New COVID-19 Variant on the Rise

Topics covered: COVID-19, COVID-19 regulations, new variant

A new COVID-19 variant, BA.2, is on the rise in Scotland and it looks like England and Wales are next. This comes on top of a new government policy to live with COVID-19. Further, this new strain, as with the others, appears to have a greater negative impact on older populations.

BA.2 – Current Situation

Data suggests that around 85% of the cases in Scotland are this new variant and ONS estimates that on 11 March 2022 Scotland was experiencing its highest COVID-19 infection rate since sampling began in September 2020. Further, figures from 9 March 2022 show that the number of people in Scottish hospitals reached their highest levels in 13 months, with 27 in intensive care. While this new strain appears to be more transmissible than Omicron, there is no data to suggest that this variant is any more severe than previous strains of COVID-19.

Provider Impact

What do rising infection rates mean for the older population and those who care for them? According to Professor Sir Gregor Smith, running parallel to this data, there is a trend of the older population being impacted and having longer lengths of stay in hospital.  This comes on top of a huge NHS backlog and lack of capacity. Originally this was being offset by using care home providers for extra beds, but amidst the current staffing crisis it seems that not even care providers will have extra capacity to take these patients on if the NHS cannot handle them.

There are also issues around protecting vulnerable populations without encroaching on individual freedoms too much. When the government decided to live with COVID-19 they maintained a more cautious approach in care settings. This meant that care settings still have testing and isolation protocols that do not apply to the wider public. However, restrictions on visitors have been lifted and service users have more freedom to move about the home and go out into the community when they choose.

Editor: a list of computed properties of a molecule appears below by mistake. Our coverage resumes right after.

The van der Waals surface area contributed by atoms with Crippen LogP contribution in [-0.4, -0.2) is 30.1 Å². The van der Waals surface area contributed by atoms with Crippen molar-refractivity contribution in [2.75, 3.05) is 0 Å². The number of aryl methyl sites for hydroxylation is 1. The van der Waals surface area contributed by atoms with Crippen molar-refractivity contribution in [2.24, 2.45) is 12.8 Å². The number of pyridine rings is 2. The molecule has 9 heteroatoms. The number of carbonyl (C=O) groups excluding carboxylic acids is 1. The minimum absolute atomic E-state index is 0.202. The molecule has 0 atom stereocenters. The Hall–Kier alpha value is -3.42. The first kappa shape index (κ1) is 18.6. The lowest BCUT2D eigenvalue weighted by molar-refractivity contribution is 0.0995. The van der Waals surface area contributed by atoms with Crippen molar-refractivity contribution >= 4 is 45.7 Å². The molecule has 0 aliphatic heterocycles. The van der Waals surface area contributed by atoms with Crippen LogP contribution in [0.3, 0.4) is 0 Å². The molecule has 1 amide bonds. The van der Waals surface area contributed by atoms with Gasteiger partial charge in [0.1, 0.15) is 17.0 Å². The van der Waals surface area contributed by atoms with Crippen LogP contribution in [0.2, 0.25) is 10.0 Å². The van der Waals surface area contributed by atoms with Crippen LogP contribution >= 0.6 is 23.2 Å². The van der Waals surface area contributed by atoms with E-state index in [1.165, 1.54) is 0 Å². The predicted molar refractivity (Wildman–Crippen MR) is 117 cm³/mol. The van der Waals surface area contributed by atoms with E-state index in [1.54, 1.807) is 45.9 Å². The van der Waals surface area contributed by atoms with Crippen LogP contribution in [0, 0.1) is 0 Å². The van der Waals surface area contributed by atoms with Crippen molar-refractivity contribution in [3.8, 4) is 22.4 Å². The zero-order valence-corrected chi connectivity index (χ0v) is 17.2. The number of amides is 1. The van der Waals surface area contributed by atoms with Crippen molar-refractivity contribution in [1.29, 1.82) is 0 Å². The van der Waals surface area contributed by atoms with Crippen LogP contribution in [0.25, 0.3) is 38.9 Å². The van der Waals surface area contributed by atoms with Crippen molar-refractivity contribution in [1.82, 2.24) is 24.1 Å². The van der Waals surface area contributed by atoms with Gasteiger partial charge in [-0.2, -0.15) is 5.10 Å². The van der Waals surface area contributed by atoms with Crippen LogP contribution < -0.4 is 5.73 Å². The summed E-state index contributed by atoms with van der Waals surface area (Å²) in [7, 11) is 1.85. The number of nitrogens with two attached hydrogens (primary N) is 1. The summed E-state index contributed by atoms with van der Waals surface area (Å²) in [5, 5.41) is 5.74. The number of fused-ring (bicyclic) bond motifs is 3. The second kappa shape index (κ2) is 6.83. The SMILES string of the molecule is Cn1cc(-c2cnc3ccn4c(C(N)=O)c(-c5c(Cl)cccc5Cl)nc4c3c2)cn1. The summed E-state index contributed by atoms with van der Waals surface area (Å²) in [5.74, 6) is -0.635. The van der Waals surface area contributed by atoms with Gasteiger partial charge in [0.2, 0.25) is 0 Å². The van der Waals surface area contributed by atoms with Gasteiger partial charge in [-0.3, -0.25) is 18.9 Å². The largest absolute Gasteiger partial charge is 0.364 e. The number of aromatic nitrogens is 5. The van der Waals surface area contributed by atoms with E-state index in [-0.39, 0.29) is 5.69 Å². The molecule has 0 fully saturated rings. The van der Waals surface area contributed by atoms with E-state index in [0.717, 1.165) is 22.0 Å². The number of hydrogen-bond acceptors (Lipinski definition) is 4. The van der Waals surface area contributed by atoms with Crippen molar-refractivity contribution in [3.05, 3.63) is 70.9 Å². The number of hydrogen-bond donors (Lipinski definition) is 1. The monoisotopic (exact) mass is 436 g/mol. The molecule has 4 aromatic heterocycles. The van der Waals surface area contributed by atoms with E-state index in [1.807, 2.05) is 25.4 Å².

The main concerns for providers with both of these issues is how it will impact their ability to provide care in line with the regulations. In particular, it will affect Regulation 12 (Safe Care and Treatment) of the Health and Social Care Act 2008 (Regulated Activities) Regulations 2014, which covers aspects of infection prevention and control (“IPC”) when providing care including admission into care homes, testing and isolation, cleaning protocols, and management of visitors.


A new more transmissible variant has the possibility of tightening restrictions in care settings.  Will we see the government do another 180 degree turn and put us into lockdown again if infection rates and hospitalisations soar? It seems unlikely as last week Health Secretary Sajid Javid said the UK government had “no concerns at all” about sub-variants and that Omicron was the last variant of concern.

All in all providers will want to be vigilant to the COVID-19 trends in their areas and ensure that they stay ahead of the of the spread of the virus by continually updating and reviewing their IPC policies to ensure they are in line with the regulations and current government guidance.

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